ventilation may be inadequate and patients may require assistance to maintain an open airway. Cardiovascular function is usually maintained.

General Anesthesia (Local Anesthesia not
included)







A drug-induced loss of consciousness during which patients are not arousable, even by painful stimulation. Independent ventilatory function is often impaired. Patients often require assistance in maintaining a patent airway. Depressed spontaneous ventilation or drug-induced depression of neuromuscular function may require the use of positive pressure ventilation. Cardiovascular function may be impaired

Requires Anesthesiologist or CRNA

Most

complications are a result of the effects medications have on the respiratory and/or central nervous system. Pre-existing conditions or medications already `on board' may also potentiate complications.

Respiratory System Review

How It Works








Increases in Carbon Dioxide levels (CO2) trigger the body to `take a breath'. The diaphragm contracts, pulling down towards the abdomen increasing the negative pressure in the chest and allowing room for the lungs to expand. Higher pressures outside the body force the air through the mouth and nasal cavity (warming, moistening and slightly filtering the air) into the trachea, down the bronchi and into the alveoli where oxygen exchange occurs. Oxygen is taken into the cells and CO2 and other byproducts are given up. As the diaphragm relaxes and begins to rise, the accessory muscles of the chest walls contract further squeezing the chest and assisting in CO2 expulsion, lowering the body's CO2 level. This constitutes a "breath". The number of "breaths" your body takes in a minute (Respiratory Rate) is controlled by your CO2 level and your autonomic nervous system.

Upper Respiratory Tract





Oral cavity Nasal cavity Nasopharynx Oropharynx Epiglottis Laryngopharynx Esophagus Vocal cords

Even partial obstruction of any of these airways can lead to hypoventilation, hypoxia and further complications. Obstruction can be from a foreign body (aspirate) or the body part itself (congenital anomaly, edema, infection)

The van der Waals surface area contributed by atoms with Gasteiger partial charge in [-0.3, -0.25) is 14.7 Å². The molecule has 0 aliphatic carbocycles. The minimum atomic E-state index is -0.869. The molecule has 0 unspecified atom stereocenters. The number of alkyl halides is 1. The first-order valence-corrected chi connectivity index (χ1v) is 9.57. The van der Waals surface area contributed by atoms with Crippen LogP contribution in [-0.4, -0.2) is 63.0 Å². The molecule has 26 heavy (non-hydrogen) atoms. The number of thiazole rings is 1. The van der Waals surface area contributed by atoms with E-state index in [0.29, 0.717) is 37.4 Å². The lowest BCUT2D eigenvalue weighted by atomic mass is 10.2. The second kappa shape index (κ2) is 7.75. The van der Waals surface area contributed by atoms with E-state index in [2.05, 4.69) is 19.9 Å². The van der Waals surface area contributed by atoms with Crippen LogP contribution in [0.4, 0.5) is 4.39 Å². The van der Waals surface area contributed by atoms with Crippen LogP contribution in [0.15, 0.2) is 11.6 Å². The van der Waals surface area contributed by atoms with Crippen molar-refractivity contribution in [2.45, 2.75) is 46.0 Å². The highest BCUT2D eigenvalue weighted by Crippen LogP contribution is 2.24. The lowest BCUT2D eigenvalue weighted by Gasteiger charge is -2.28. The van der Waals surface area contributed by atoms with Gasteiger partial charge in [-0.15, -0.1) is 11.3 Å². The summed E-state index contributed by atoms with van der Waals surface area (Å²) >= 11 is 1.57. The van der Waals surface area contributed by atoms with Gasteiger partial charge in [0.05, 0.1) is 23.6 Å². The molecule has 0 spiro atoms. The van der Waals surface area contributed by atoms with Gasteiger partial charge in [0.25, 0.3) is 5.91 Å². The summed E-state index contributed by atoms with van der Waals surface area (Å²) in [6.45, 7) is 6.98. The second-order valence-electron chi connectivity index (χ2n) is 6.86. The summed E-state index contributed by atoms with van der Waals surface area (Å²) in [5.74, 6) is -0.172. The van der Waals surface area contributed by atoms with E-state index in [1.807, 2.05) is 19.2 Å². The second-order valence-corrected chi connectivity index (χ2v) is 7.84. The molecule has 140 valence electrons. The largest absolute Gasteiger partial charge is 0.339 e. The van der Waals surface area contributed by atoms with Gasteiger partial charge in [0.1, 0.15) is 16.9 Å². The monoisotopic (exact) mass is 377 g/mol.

Lower Respiratory Tract
Trachea Bronchus Bronchi

Alveoli
Accessory

muscles Diaphragm Obstruction may occur due to mucous production or allergic reaction (edema and bronchoconstriction). Decreased use of accessory muscles or the diaphragm may also lead to hypoventilation and hypoxia.

Central Nervous System Review
Brain

Spine

Brain
Cerebellum-

controls the actions of the muscular system needed for movement, balance, and posture Cerebrum- areas of higher function
Right
Art Imagination

hemisphere

Symbols

Left

Spatial

Speech

hemisphere

relations

Logic

Writing

arithmetic

Brain (cont.)


Diencephalon- consists of thalmus and hypothalmus Thalmus Relay station for sensory information Interprets sensations of pain, pressure, temperature, and touch Some influence on emotions and memory Receives information regarding sound, smell and taste Hypothalamus Control of the autonomic nervous system Controls normal body temperature Regulates the endocrine system Regulates hunger, satiation, thirst, sleep and wakefulness Involved in anger and aggression

Brain (cont.)


Brain stem Medulla oblongata Messages arriving from the spinal cord to the brain cross at the medulla causing the opposite side of the brain to control each side of the body. Controls heartbeat, respiratory rate, and diameter of the blood vessels. Helps coordinate swallowing, vomiting, hiccuping, coughing, sneezing, and other basic life functions. Helps maintain the conscious state. Pons (latin for `bridge') Conducts messages between the spinal cord and the brain and between the different parts of the brain Midbrain Conveys impulses from the hypothalmus to the pons and spinal cord Contains visual and audio reflex centers involving the movement of the eyeballs and head


Twelve pair of cranial nerves originate in the underside of the brain and brain stem. These provide information from the face, head and neck. The vagus nerve (latin for `wandering') is the only cranial nerve that also serves other areas. It branches to the larynx, heart, lungs, stomach, and intestines (helping to promote digestive activity and regulate heart activity).